BIOS specialist Phoenix might have found the ultimate niche IT market: ebetween Windows of opportunity.
Phoenix, maker of BIOS software for 70% of the world's PCs, has set up a subsidiary, dubbed ebetween, to sell icons that users can agree to be displayed on their Microsoft Windows desktop.
BIOS is the software that checks a PC's hardware and systems during the initial POST (Power-On Self Test) sequence, before the main operating system boots up. BIOS software is housed on a chip on the PC's motherboard.
The BIOS chip is small, but it has enough extra space for ebetween to store its icon software. When the customer buys a PC and turns it on for the first time, the PC boots into Windows, and the customer is prompted to agree to Microsoft's End User Licence Agreement (EULA). Upon that agreement, Phoenix's patented software would prompt again, asking whether the user would like to install extra icons on the desktop to help connect to, and find information on, the Internet.
Laurent Gharda, vice president of marketing at Phoenix, told PC Week: "ebetween offers the users the choice. We are abiding by Microsoft's rules, which state that OEMs cannot do anything until the user has signed the EULA. Our reason for doing this is that only 15% of white box users get onto the Internet."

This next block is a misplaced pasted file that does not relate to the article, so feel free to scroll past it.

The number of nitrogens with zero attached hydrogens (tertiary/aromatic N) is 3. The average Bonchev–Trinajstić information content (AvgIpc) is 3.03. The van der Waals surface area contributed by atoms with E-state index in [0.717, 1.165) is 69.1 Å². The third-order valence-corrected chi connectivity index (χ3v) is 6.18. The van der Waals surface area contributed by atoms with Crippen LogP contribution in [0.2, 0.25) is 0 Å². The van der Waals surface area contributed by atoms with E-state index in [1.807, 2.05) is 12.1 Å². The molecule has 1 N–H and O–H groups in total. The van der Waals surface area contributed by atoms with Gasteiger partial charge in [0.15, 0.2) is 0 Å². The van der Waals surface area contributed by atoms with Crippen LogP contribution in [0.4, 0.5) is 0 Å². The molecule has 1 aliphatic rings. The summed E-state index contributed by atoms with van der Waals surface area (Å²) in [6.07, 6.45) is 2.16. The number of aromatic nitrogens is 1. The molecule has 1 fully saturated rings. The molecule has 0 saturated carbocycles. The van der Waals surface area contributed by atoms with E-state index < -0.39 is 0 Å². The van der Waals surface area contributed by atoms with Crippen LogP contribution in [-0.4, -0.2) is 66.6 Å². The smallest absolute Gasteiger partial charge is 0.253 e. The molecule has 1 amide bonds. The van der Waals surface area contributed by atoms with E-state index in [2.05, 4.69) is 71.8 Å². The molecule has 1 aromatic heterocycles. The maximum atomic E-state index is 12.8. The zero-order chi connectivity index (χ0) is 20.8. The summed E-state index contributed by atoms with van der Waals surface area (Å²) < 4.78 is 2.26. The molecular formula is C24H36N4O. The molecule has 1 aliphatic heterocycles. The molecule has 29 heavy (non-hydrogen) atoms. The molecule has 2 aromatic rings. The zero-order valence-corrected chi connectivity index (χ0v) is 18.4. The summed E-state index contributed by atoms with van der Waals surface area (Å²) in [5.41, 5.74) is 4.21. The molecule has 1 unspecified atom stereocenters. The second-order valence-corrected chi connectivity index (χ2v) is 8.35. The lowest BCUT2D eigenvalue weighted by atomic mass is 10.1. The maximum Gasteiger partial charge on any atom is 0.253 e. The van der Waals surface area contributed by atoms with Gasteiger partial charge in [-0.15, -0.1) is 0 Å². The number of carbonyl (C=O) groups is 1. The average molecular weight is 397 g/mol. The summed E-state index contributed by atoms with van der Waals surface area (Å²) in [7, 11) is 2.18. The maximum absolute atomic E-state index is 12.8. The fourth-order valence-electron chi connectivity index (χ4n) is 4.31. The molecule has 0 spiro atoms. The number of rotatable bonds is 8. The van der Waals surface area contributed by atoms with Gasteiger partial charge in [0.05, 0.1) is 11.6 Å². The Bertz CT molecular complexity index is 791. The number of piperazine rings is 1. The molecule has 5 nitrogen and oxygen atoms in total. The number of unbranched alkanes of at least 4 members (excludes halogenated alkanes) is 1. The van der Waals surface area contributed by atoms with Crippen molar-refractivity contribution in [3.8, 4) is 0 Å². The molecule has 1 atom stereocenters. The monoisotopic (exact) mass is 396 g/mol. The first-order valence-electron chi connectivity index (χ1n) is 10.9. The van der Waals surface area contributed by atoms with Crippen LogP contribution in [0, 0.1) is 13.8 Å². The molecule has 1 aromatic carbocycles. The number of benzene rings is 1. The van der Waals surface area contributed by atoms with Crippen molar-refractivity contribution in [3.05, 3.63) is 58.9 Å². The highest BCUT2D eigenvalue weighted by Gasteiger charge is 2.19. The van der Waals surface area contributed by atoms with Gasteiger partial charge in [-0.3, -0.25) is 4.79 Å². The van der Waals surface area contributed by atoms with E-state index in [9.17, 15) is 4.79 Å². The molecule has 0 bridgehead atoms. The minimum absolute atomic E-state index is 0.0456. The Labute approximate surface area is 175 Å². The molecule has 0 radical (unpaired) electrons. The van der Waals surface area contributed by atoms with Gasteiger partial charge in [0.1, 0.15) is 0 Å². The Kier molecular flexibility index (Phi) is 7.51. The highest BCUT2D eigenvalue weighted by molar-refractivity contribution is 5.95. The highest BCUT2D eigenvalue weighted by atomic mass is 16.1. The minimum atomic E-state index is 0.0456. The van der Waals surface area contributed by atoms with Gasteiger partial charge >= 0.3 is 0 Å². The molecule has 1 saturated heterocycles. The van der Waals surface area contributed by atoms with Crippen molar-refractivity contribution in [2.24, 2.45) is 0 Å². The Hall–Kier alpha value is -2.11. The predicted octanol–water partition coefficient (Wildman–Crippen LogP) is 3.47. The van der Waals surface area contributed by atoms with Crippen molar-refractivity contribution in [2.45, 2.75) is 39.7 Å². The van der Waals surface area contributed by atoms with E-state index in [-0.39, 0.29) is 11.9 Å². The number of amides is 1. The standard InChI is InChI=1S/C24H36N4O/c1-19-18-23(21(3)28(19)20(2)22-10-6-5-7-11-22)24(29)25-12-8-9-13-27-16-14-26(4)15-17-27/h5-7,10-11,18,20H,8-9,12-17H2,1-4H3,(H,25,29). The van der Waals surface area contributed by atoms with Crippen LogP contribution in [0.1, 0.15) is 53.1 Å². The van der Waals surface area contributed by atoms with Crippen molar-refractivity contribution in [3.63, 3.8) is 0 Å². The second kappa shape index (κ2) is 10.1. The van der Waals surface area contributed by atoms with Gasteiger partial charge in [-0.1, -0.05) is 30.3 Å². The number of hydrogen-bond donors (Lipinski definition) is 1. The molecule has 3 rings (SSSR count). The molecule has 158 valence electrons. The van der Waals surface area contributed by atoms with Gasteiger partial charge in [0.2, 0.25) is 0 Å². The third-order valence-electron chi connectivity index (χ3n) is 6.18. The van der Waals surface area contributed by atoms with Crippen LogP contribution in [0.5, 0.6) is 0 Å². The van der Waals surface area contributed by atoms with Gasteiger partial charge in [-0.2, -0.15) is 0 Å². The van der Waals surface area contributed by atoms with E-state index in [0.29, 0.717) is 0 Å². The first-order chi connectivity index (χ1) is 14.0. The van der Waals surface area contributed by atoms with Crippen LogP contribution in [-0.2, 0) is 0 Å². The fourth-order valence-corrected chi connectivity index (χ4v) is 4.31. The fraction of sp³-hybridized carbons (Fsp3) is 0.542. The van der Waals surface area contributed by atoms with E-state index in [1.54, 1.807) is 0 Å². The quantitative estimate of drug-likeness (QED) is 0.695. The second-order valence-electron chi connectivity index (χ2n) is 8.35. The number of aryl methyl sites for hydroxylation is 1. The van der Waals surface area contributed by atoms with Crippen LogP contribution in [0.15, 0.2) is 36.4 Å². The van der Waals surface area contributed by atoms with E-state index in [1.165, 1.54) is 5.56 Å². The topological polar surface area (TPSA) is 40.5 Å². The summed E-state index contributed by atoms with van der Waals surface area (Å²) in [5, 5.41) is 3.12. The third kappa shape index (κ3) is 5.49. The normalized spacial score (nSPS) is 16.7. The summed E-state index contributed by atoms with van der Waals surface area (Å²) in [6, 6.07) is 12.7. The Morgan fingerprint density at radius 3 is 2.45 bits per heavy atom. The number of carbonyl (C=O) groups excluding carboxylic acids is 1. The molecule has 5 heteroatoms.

White boxes are PCs sold by smaller OEMs, which are usually sourced from larger companies in the Far East.
Gharda said larger OEMs already provide bundled Internet access with PCs because their larger shipment volumes allowed them to gain more concessions from Microsoft. "What has been missing is a single entity that can do this for the white box market," said Gharda, who admitted that the product would not affect corporate users because most large companies are already connected to the Internet.
Phoenix is hoping that Internet content providers will pay to be included on this screen and will offer special deals to customers who agree to the icons.
The ebetween product could severely encroach on Microsoft's dominance of the PC desktop, a key issue in its antitrust trial. A range of manufacturers have accused Microsoft of forcing unfair concessions from them in return for placement on the Windows desktop, such as agreements not to promote Netscape's browser software.
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